Senior Artists Showcase Talents One Last Time in Annual Senioritis Exhibition

Senior+Artists+Showcase+Talents+One+Last+Time+in+Annual+Senioritis+Exhibition

Sterling Elias

[dropcap]R[/dropcap]arely can students, faculty, parents, and other members of the Kinkaid community be on the sandy beach beside Galveston’s Pleasure Pier in one instant and in the middle of a Korean dance the next, but so is the case with Kinkaid’s Senioritis. Senioritis, the annual art exhibit planned, created and featuring the senior artists, was revealed with a reception on April 10 and was on display through April 24. This year, 29 seniors participated in the visual arts exhibition, showcasing a variety of art mediums, including sculpting, painting, photography, ceramics, and mixtures of these as well such as mixed media.

In the first hallway (where Admissions and the School Store is located), the galleries feature a ceramics exhibit by Sophia Solé. A variety of plates, bowls, and vases of different sizes carefully rest on a wooden display shelf. Each piece is inspired by the sea, colored in hues of blues, greens, and other ocean colors. Solé, who has committed to Stanford in the fall for sailing, acknowledges that the open water has played a big role in her life. This can be seen in her artistic style.

A series of sculptures by William Wells share this first gallery. These sculptures include a startling piece in which an arm protruding from a broken mirror and a broken robot lying on the floor. Two wood sculptures, however, dominate the exhibit with their intricate and perfectly executed designs. Both feature seemingly perfect spirals of interconnected wood patterns that captivate passersby.

“I just wanted to make something jaw-dropping, something that makes everybody say ‘wow!’” Wells said.

The second gallery in the same hall presents an impressively immense collection of ceramics by Tommy Ereli and Emmy Heyser. Behind two tables featuring Ereli’s bright intricately-painted plates and trays and Heyser’s wheel-thrown bowls, the wall displays Abby Greenbaum’s collection of drawings exploring the common theme of the body.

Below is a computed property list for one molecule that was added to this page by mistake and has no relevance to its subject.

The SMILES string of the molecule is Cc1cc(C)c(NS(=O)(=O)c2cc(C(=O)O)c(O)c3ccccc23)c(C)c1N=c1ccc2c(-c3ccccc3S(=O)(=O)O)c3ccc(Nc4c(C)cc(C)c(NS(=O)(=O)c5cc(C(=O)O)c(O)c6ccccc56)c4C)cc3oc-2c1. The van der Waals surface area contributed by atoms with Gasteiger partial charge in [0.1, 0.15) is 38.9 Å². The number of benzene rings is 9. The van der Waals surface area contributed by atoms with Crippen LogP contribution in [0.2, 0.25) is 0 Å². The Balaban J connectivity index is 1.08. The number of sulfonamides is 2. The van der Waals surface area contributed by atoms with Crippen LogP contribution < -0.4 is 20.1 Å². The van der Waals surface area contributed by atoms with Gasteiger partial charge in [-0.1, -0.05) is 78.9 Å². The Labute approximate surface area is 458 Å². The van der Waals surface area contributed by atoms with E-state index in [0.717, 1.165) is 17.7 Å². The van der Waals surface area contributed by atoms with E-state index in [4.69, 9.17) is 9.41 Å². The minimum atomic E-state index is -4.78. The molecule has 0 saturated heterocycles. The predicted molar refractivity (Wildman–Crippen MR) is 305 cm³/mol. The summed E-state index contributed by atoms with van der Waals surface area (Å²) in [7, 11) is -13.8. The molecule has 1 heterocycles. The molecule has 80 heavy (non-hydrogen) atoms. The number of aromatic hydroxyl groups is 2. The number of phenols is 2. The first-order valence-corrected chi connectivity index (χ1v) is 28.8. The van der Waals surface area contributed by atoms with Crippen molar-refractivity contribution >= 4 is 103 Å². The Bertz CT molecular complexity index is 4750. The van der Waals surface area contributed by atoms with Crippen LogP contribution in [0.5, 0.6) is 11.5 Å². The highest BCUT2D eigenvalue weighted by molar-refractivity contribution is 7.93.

On the other side of the recital hall, works by Sarah Fullenwider, Avery Hartwell, and Whitney Burke share the gallery across from the nurse’s office. Fullenwider’s collection depicts a fashion studio, portraying the complicated steps in the clothes-making process including sketches of dresses, fabric samples, and even a mannequin dressed in the beginnings of an outfit.

Another gallery features exhibits by Kat Smith, Chris Choi, and Kcenia Kloesel. Choi’s exhibit includes a series of paintings inspired by Pungmul Nori, a Korean musical and dance performance. This musical heavily relies on percussion accented by high pitched brass instruments. The dance which accompanies this music features performers dancing in a circle while rotating ribbons attached to their hats. Flowing brush strokes connecting the central people to their rotating ribbons flood the canvases of all 14 pieces, and some only rely one color over the white canvas while others depict multiple bright colors with hardly any white at all.

“I tried to emulate the movement and sound through line quality and color,” Choi explains.

Various grouped pieces adorn the walls of the halls in between galleries. These pieces range from a wood sculpture by Rahul Popat to paintings by Ellie Nakfoor.

Perhaps the most expansive exhibit is the the photography section which dominates the walls in the Kinkaid School lobby and includes work from Hannah Barden, Emmy Reckling, Marie Atmar, and many others. These photographs include varieties of landscapes, portraits, and numerous others. When students, faculty, and guests walk through the lobby, their eyes immediately fall on a captivating landscape photograph of Galveston’s Pleasure Pier by Robin Kate Davis. Another set of photographs by Hannah Chambers depicts two human bodies consisting of different body parts from different people of all different shapes, sizes, and skin tones. This piece originally debuted during health week as a commentary on health and body image.

Senioritis represents one final shine for student artists to display their art to which they have dedicated months, and the entire Kinkaid community enjoys their art one final time before their artistic career at Kinkaid comes to an end.